Compare different years, groups, and geographies with the interactive maps

Users are able to switch between and among the three maps, and between a “Census 2010” view and an “ACS 2019” view. As noted, maps can be set to show state, county, census tract, or census block group levels. Selections can be changed at any time. Hover over or tap any area to get the specific data about that state, county, census tract, or census block group.

Instructions for using the maps
  • Choose a map by making your selection at the bottom of the screen. You can switch back and forth at any time.
  • Switch between 2010 Census data and 2019 5-year American Community Survey data by making a selection at the upper right window above the maps.
  • Find a specific location by clicking on the search icon to enter addresses, place names, counties, and postal codes. Caution: Sometimes what you might expect to be a Census “place” is not. For example, the place in New York City that you know as “Brooklyn” is “Kings County” for Census place purposes. Typing in “Brooklyn, NY” brings you to a different place entirely. If you are looking for a Census address, on the other hand (like “2021 East 41st Street, Brooklyn, NY”), you will wind up where you want to be.
  • Alternatively, you can move the map with mouse or your fingers, and then zoom in or out using the plus and minus buttons at the upper right of the map or by scrolling with your mouse. You can also use your fingers. Clicking home brings you back to the initial map view. 
  • Try selecting a particular percentage portion for a demographic group in the legend at the lower right of the map, and see what “light ups” on the map.
  • To get data about a particular geography, either hover over the area with a pointer, or tap with your finger on a mobile device. The data will pop up.


 Go anywhere in the country

As further explained in the instructions, you can search for Census geographies down to specific addresses (though the map is coded only down to the census block group level). There are also a variety of ways to move and zoom the maps.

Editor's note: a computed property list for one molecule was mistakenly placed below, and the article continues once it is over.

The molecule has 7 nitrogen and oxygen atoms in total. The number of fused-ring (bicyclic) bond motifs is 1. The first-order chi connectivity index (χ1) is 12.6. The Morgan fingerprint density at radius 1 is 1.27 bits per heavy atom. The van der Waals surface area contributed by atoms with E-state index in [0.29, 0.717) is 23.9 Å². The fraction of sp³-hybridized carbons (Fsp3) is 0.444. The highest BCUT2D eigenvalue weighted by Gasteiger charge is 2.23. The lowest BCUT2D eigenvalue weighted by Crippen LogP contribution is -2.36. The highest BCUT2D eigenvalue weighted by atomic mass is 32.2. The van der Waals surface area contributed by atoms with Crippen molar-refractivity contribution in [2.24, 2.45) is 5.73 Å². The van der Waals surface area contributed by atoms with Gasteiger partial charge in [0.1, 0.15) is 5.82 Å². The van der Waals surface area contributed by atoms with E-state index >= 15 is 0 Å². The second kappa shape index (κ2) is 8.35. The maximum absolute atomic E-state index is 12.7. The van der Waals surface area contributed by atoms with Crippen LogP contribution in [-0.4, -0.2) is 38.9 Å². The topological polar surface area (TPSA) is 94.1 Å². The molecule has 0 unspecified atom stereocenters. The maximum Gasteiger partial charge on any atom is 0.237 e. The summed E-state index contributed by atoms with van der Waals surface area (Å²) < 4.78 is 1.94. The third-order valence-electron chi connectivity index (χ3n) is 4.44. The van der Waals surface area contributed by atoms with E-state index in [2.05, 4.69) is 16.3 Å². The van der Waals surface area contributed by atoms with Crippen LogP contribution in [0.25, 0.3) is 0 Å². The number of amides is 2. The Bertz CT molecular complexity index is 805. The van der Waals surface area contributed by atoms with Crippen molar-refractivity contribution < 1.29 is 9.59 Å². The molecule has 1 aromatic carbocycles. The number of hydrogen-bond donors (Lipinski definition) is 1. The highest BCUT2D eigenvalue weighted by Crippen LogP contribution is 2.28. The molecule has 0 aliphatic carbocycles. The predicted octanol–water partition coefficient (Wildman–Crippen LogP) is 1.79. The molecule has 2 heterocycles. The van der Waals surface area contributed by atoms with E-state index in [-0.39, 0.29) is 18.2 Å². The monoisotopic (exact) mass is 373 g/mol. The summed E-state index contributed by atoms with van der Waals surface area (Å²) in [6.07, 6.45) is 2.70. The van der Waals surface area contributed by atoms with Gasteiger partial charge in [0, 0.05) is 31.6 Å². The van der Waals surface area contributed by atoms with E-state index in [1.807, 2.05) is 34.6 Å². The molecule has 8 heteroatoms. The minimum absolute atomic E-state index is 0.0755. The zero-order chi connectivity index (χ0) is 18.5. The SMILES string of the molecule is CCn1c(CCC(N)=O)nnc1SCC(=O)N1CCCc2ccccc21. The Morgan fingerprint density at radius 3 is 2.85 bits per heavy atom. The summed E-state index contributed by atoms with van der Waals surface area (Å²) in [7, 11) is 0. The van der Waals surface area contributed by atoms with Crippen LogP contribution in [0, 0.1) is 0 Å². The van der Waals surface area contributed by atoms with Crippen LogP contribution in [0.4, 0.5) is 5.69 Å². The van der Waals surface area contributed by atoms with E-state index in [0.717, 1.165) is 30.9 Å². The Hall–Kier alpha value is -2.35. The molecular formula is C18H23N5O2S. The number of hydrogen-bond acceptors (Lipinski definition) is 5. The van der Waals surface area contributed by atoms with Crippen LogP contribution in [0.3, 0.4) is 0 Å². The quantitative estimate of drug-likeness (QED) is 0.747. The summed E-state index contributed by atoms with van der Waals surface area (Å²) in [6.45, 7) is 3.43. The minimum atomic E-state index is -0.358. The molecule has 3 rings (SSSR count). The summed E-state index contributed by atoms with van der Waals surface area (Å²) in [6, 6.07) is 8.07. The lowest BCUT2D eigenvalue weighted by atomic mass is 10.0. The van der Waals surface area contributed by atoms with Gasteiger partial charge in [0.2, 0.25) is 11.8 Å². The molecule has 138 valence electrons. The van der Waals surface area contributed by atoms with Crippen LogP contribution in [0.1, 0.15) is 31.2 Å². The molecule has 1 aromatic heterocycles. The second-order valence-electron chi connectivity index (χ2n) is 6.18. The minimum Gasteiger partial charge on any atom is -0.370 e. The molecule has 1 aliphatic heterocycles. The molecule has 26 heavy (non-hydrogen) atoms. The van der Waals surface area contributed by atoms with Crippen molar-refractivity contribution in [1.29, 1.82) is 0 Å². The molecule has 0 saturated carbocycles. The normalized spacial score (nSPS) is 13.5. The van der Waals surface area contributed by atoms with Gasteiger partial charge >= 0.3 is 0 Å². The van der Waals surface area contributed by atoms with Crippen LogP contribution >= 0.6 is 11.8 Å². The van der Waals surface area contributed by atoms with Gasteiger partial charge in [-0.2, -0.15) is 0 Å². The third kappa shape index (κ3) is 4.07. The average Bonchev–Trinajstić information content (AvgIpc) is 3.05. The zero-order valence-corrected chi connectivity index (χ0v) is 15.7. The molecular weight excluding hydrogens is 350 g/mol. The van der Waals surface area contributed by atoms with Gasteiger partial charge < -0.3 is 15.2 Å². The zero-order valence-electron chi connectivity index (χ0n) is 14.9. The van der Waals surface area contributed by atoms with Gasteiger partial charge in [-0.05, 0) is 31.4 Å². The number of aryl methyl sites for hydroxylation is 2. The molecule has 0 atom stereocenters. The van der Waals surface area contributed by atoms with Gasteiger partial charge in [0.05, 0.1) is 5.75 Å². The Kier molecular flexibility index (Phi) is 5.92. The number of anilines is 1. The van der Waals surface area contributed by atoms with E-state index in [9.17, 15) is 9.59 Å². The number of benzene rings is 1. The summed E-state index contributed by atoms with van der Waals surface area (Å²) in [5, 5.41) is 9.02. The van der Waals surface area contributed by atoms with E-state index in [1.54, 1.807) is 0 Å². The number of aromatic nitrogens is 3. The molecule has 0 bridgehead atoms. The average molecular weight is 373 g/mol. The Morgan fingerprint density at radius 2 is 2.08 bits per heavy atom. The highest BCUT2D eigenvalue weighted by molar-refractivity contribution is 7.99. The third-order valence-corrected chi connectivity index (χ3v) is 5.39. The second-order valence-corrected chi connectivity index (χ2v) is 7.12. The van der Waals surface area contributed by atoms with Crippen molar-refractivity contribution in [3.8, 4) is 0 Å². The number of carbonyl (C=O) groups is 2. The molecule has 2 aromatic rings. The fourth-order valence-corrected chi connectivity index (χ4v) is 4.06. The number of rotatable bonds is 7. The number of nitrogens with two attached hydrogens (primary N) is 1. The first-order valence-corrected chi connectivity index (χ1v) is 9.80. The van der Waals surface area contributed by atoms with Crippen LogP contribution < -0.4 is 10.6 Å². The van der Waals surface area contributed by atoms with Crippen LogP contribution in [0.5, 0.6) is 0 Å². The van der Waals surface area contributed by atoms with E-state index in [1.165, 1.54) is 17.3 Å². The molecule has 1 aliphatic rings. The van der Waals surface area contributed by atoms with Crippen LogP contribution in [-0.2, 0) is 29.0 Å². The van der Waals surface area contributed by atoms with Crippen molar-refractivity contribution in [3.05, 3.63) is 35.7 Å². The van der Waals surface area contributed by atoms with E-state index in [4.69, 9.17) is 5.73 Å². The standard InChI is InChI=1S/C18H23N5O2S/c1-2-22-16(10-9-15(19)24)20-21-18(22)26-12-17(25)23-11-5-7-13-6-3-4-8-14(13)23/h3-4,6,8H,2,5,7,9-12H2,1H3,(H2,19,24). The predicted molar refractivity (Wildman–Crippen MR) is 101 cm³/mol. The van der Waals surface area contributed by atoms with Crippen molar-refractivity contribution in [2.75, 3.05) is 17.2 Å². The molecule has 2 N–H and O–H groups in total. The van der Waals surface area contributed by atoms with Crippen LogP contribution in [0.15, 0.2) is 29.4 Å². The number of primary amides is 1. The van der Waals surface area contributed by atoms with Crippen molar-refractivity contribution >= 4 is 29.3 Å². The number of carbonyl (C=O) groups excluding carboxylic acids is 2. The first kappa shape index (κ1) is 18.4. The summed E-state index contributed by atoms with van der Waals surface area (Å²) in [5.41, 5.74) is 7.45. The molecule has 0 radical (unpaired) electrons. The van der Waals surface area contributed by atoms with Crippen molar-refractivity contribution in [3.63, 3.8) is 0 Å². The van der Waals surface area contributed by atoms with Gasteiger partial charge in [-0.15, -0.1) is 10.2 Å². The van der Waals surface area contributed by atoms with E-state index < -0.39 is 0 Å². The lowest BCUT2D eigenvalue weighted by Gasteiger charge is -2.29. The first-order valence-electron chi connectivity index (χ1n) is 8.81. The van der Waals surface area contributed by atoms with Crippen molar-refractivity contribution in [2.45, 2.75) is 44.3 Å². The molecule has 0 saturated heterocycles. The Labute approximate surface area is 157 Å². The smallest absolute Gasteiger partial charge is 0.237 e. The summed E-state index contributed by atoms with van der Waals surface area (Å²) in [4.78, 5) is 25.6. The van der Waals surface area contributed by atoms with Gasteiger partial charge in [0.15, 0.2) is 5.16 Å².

Making and using your own maps

Our republishing option is NOT available for embedding these interactive maps. You are welcome, however, to take screen shots of maps you create and publish them, so long as you attribute them to Anti-Discrimination Center and link back either to this page or to our Twitter account. Reporters and editors: we are happy to work with you to create images of relevant geographies and to discuss the extreme segregation that is found. Feel free to DM @antibiaslaw on Twitter, use our media contact form, or call area code 212, 537-5824, extension 1.

Notes for users

These maps are designed to show extremes of segregation. The color-coding on the African American and Latino maps does not by any means encompass all of what demographers generally consider to be “high” levels of residential segregation.

These maps rely on Census Bureau tabulations of the latest 5-year American Community Survey (2015-2019) and the 2010 Decennial Census, both available at The ACS, since it is a sample, is subject to some sampling error.

Census geographies with fewer than 100 people are grayed out intead of color-coded because displaying a range for such areas might be visually misleading. However, if you hover over such an area you can see what data the Census Bureau has available for such geographies.